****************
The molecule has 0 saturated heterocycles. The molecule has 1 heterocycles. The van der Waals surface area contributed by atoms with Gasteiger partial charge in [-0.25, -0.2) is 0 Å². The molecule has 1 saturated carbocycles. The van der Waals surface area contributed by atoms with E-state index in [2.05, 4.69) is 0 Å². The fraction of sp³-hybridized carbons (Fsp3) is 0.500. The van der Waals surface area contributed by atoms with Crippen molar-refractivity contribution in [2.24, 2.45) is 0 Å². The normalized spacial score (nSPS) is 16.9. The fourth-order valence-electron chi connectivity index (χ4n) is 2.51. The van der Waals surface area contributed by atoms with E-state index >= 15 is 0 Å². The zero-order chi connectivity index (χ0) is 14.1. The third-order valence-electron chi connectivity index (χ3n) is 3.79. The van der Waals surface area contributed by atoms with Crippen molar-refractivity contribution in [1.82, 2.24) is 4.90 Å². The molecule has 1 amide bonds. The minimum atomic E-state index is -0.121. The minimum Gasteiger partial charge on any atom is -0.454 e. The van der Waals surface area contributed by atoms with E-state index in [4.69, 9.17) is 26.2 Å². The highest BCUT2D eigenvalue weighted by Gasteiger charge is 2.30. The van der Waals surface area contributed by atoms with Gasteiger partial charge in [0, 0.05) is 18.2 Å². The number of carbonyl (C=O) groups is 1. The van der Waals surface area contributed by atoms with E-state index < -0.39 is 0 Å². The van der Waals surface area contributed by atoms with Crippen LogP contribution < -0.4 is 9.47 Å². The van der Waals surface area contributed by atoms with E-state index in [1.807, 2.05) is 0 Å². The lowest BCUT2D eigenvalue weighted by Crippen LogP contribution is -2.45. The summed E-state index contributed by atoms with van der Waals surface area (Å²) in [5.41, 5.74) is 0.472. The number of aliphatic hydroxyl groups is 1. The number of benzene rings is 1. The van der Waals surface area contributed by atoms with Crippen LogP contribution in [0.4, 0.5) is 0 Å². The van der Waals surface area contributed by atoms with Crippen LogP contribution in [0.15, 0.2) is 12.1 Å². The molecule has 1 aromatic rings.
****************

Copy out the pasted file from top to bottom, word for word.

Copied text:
The molecule has 0 saturated heterocycles. The molecule has 1 heterocycles. The van der Waals surface area contributed by atoms with Gasteiger partial charge in [-0.25, -0.2) is 0 Å². The molecule has 1 saturated carbocycles. The van der Waals surface area contributed by atoms with E-state index in [2.05, 4.69) is 0 Å². The fraction of sp³-hybridized carbons (Fsp3) is 0.500. The van der Waals surface area contributed by atoms with Crippen molar-refractivity contribution in [2.24, 2.45) is 0 Å². The normalized spacial score (nSPS) is 16.9. The fourth-order valence-electron chi connectivity index (χ4n) is 2.51. The van der Waals surface area contributed by atoms with E-state index >= 15 is 0 Å². The zero-order chi connectivity index (χ0) is 14.1. The third-order valence-electron chi connectivity index (χ3n) is 3.79. The van der Waals surface area contributed by atoms with Crippen molar-refractivity contribution in [1.82, 2.24) is 4.90 Å². The molecule has 1 amide bonds. The minimum atomic E-state index is -0.121. The minimum Gasteiger partial charge on any atom is -0.454 e. The van der Waals surface area contributed by atoms with E-state index in [4.69, 9.17) is 26.2 Å². The highest BCUT2D eigenvalue weighted by Gasteiger charge is 2.30. The van der Waals surface area contributed by atoms with Gasteiger partial charge in [0, 0.05) is 18.2 Å². The number of carbonyl (C=O) groups is 1. The van der Waals surface area contributed by atoms with E-state index < -0.39 is 0 Å². The van der Waals surface area contributed by atoms with Crippen LogP contribution < -0.4 is 9.47 Å². The van der Waals surface area contributed by atoms with E-state index in [1.807, 2.05) is 0 Å². The lowest BCUT2D eigenvalue weighted by Crippen LogP contribution is -2.45. The summed E-state index contributed by atoms with van der Waals surface area (Å²) in [5.41, 5.74) is 0.472. The number of aliphatic hydroxyl groups is 1. The number of benzene rings is 1. The van der Waals surface area contributed by atoms with Crippen LogP contribution in [0.4, 0.5) is 0 Å². The van der Waals surface area contributed by atoms with Crippen LogP contribution in [0.15, 0.2) is 12.1 Å². The molecule has 1 aromatic rings.